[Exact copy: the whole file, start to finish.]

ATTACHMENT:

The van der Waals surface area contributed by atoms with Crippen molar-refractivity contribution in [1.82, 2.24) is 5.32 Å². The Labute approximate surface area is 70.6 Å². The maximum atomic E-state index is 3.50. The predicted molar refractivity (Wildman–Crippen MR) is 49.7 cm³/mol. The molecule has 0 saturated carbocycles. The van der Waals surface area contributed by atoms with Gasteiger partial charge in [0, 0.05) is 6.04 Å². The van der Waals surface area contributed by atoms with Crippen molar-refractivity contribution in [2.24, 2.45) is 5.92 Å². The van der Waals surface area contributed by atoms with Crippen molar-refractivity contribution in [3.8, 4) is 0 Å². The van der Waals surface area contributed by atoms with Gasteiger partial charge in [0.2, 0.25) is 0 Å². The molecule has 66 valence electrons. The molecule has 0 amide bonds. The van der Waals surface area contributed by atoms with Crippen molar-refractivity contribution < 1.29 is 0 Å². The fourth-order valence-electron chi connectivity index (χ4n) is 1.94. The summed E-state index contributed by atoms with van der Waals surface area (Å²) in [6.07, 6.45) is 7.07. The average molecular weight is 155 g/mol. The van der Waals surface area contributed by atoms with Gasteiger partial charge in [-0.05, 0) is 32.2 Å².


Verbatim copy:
The van der Waals surface area contributed by atoms with Crippen molar-refractivity contribution in [1.82, 2.24) is 5.32 Å². The Labute approximate surface area is 70.6 Å². The maximum atomic E-state index is 3.50. The predicted molar refractivity (Wildman–Crippen MR) is 49.7 cm³/mol. The molecule has 0 saturated carbocycles. The van der Waals surface area contributed by atoms with Gasteiger partial charge in [0, 0.05) is 6.04 Å². The van der Waals surface area contributed by atoms with Crippen molar-refractivity contribution in [2.24, 2.45) is 5.92 Å². The van der Waals surface area contributed by atoms with Crippen molar-refractivity contribution in [3.8, 4) is 0 Å². The van der Waals surface area contributed by atoms with Gasteiger partial charge in [0.2, 0.25) is 0 Å². The molecule has 66 valence electrons. The molecule has 0 amide bonds. The van der Waals surface area contributed by atoms with Crippen molar-refractivity contribution < 1.29 is 0 Å². The fourth-order valence-electron chi connectivity index (χ4n) is 1.94. The summed E-state index contributed by atoms with van der Waals surface area (Å²) in [6.07, 6.45) is 7.07. The average molecular weight is 155 g/mol. The van der Waals surface area contributed by atoms with Gasteiger partial charge in [-0.05, 0) is 32.2 Å².